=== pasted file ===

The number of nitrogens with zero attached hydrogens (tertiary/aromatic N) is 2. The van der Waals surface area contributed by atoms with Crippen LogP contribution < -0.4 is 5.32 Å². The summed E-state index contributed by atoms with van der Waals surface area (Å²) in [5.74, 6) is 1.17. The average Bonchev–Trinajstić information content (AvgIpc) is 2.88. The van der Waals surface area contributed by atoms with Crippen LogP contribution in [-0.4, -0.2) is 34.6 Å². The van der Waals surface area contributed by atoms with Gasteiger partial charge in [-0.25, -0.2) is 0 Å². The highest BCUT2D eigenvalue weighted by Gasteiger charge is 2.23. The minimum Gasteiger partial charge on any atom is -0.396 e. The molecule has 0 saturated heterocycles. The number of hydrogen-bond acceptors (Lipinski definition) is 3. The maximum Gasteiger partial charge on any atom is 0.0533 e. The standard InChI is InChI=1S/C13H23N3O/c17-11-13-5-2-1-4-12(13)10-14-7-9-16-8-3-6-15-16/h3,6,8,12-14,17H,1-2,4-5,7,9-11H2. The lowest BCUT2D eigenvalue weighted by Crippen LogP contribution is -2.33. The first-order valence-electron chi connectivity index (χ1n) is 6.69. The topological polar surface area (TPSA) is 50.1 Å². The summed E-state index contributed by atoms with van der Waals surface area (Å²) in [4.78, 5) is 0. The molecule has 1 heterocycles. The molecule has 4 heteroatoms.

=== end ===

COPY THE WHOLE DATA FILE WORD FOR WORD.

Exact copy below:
The number of nitrogens with zero attached hydrogens (tertiary/aromatic N) is 2. The van der Waals surface area contributed by atoms with Crippen LogP contribution < -0.4 is 5.32 Å². The summed E-state index contributed by atoms with van der Waals surface area (Å²) in [5.74, 6) is 1.17. The average Bonchev–Trinajstić information content (AvgIpc) is 2.88. The van der Waals surface area contributed by atoms with Crippen LogP contribution in [-0.4, -0.2) is 34.6 Å². The van der Waals surface area contributed by atoms with Gasteiger partial charge in [-0.25, -0.2) is 0 Å². The highest BCUT2D eigenvalue weighted by Gasteiger charge is 2.23. The minimum Gasteiger partial charge on any atom is -0.396 e. The molecule has 0 saturated heterocycles. The number of hydrogen-bond acceptors (Lipinski definition) is 3. The maximum Gasteiger partial charge on any atom is 0.0533 e. The standard InChI is InChI=1S/C13H23N3O/c17-11-13-5-2-1-4-12(13)10-14-7-9-16-8-3-6-15-16/h3,6,8,12-14,17H,1-2,4-5,7,9-11H2. The lowest BCUT2D eigenvalue weighted by Crippen LogP contribution is -2.33. The first-order valence-electron chi connectivity index (χ1n) is 6.69. The topological polar surface area (TPSA) is 50.1 Å². The summed E-state index contributed by atoms with van der Waals surface area (Å²) in [4.78, 5) is 0. The molecule has 1 heterocycles. The molecule has 4 heteroatoms.